Local EMS meander in early one evening with a very pleasant elderly female from one of the local nursing homes. She has a trip-and-fall story, and she hit her head on some unidentified object. The paramedics have her in full spinal immobilization. There is a small forehead laceration, with bleeding controlled. The patient is pleasantly demented, and has no complaints except for “my head hurts”. She has no neck pain. Vital signs are normal. You clear her off the long spine board, order a medical “why did she fall” work-up, along with CT of the head and C-spine films. She does not take coumadin, and only other PMH is hypertension. About an hour later (it is a good night), the CT head is done and is negative. The radiology tech calls and asks you to look at the lateral c-spine so they can sit the patient up for more films. No problem, you think.
What does the lateral C-spine X-ray show?
In this case, the findings of the dens fracture on plain film include a minor posterior spinous process mis-alignment (see parallel lines, image below).
In addition,if you follow the line of the posterior longitudinal ligament upward towards the dens, it just disappears—mostly a limitation of technique. Compare this with the normal C-spine (see dotted line, image below), where you can follow this line upward all the way to the back of the dens.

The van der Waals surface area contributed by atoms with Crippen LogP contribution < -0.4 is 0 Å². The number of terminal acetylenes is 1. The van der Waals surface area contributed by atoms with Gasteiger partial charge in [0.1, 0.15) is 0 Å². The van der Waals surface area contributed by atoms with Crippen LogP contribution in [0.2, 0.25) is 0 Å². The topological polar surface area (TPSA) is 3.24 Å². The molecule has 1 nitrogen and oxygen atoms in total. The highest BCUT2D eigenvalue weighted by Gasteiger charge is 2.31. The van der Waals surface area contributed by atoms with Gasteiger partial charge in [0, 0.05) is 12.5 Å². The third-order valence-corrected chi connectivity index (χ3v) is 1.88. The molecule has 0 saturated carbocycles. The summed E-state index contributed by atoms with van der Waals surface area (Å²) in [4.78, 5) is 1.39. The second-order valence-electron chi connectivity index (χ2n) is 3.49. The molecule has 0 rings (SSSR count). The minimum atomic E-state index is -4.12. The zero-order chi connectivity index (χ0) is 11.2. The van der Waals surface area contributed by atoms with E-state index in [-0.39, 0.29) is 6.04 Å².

Secondly, this case demonstrates the remarkable superiority of CT scanning vs. plain X-rays for C-spine fracture in general. The greater availability and quality of CT scanning in recent years has allowed us to perform more C-spine CTs for higher risk patients, such as trauma patients (see images below, left and right).
The elderly are a high risk group also, even with minimal mechanism of injury. Just simply add the CT of the C-spine to the head CT scan for the next elderly patient with the “fell down and hit head” story.
John Dallara, MD, practices Emergency Medicine in Virginia and North Carolina, and directs the Emergency Medicine PREP Course. www emprepcourse.com